It's tangy, chewy, comforting. A true reward for the labor.
In case you're wondering: we made 40 pounds of mochi this year, doled out to a handful of family members ... and it was mostly consumed in a matter of a couple weeks. (I do have about a 10 cakes left in my freezer as I blog, but at a rate of 2 or 3 cakes eaten per bowl of soup, I'll be done with them in a month.)

*UPDATE/P.S. I mistakenly forgot earlier to mention a very important aspect of eating mochi: take small bites. Every year around New Year's Day in Japan, senior citizens and children are reminded to consume the mochi in tiny bites so as not to choke on it. And every year after Jan. 1, there are news accounts of how many mochi deaths occurred during the holiday.
No joke. Go forth and nibble and chew thoroughly!


Back from the depths, still seeking the real

Yes, I'm still alive.
I wanted to come up with a good excuse for neglecting this blog for nearly six (gulp!) months, but "my dog ate my laptop" didn't quite work, since, well, I don't have a dog.

There's no good excuse. I just got busy with life. I've eaten sushi, but I just got lazy about writing about it. My apologies to the handful (um, maybe 3?) of my fans out there.

Done with my brief visit to Slackerdom, I'm gonna do my best to catch up. I actually have a lot to share.

I'll start with this other blogger's post that I came across recently.

Obviously, I loved her for espousing exactly what I'm espousing.
And she's not (I don't think) Japanese. Her name is Heather Irwin and she's an educated, articulate foodie (from the Midwest, of all places) whose well-written Bite Club blog is served up on the New York Times-owned, the local newspaper for Sonoma County (including wine country), in Northern California.

Her eloquently written "sad state of mainstream sushi" post came back to my mind today, when I was thinking about trying a fairly new sushi place I spotted in my neck of the woods.
My early research on Yelp a few months ago made me think this may be an authentic little mom-and-pop Japanese place. But when I checked Yelp again today, there were dozens more 5-star reviews raving about the beer and the rolls, written by obvious Sushi Rookies (dead giveaway: some complained the rolls were too SMALL. Egad!).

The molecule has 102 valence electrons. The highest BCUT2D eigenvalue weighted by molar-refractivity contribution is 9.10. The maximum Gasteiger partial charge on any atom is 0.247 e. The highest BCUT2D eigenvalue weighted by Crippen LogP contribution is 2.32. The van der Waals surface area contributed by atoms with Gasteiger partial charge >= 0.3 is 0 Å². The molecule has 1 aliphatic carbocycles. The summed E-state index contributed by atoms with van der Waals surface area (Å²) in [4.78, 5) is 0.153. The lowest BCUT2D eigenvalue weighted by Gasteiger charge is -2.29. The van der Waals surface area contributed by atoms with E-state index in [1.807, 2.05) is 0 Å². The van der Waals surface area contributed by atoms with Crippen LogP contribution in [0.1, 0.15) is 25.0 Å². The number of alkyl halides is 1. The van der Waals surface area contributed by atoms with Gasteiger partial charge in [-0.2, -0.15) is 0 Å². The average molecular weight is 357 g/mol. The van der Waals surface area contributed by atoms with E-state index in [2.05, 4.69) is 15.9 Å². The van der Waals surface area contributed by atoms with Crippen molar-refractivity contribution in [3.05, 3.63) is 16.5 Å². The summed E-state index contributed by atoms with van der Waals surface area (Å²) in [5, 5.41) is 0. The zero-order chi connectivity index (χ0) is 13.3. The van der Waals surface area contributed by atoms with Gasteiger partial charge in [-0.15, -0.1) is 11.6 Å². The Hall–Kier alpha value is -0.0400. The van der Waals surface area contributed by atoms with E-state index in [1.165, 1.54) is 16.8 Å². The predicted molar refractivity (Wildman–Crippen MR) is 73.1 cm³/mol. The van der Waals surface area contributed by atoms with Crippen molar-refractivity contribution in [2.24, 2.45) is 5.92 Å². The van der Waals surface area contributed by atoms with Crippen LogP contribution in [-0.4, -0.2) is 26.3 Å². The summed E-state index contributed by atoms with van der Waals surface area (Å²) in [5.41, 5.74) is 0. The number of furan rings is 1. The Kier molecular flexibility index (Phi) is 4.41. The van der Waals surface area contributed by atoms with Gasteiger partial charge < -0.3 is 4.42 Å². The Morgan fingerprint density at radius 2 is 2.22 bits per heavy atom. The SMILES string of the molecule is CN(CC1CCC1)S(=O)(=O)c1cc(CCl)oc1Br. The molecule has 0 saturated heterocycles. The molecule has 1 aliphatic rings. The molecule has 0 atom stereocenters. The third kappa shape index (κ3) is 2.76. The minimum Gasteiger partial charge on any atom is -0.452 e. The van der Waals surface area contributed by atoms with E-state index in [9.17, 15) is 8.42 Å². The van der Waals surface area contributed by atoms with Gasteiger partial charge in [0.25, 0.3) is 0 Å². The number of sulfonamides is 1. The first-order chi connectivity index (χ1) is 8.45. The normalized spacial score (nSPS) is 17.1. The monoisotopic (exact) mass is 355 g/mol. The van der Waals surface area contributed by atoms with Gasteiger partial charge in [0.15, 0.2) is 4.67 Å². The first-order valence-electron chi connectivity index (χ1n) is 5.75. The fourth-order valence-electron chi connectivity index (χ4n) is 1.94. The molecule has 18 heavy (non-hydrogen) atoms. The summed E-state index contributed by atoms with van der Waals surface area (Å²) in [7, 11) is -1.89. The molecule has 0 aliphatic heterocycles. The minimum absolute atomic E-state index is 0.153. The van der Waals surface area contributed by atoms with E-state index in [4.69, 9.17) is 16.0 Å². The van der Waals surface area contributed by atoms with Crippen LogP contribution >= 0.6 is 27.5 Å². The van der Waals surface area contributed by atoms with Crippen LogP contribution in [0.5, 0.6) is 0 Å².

These "Gimme Phat rolls" sushi groms need to read a bit of Ms. Bite Club:

"I won't pretend to know much more about the mastery of sushi outside of what I've learned over 15 years of loving sushi and a friendly Wikipedia assist, but I can say that ... the increasing preponderance of American-style sushi rolls (mango! wasabi mayonnaise! lots of fried stuff inside!) sends me (and most true sushi chefs) into convulsions. California rolls are one thing. Stuffing a piece of nori with as much sweet, creamy, fried stuff as it will hold and then squirting sauce all over it is quite another."
Here, here!

I did find one balanced, 3-star Yelp review by a "Japanese-educated sushi eater" who confirmed the chef-owner is Korean, and advised not to get the nigiri or sashimi because the fish quality is questionable for the price. She suggested this as a good place for rolls and lunch.

Needless to say, I won't be checking out this place after all.

This depressed me a bit, the fact that the happening, diverse city of Long Beach (population >450,000!) can't seem to open and keep any REAL sushi places. The closest to the real thing, Sushi Saurus, closed recently and is apparently under new ownership.

Ironically, I found better quality raw fish in Mexico City recently: the sea-bass sashimi, pictured at the top of this post, served up at the Sheraton Centro Historico Hotel. This appetizer was served with chopped onions and very mild peppers and a yuzu-olive oil. The dish was actually bland in taste (where's the soy sauce when you need it?), but the fish was high quality, firm and fresh-tasting.

Is there a real sushi place in Long Beach that I've missed somehow? Please alert me by commenting!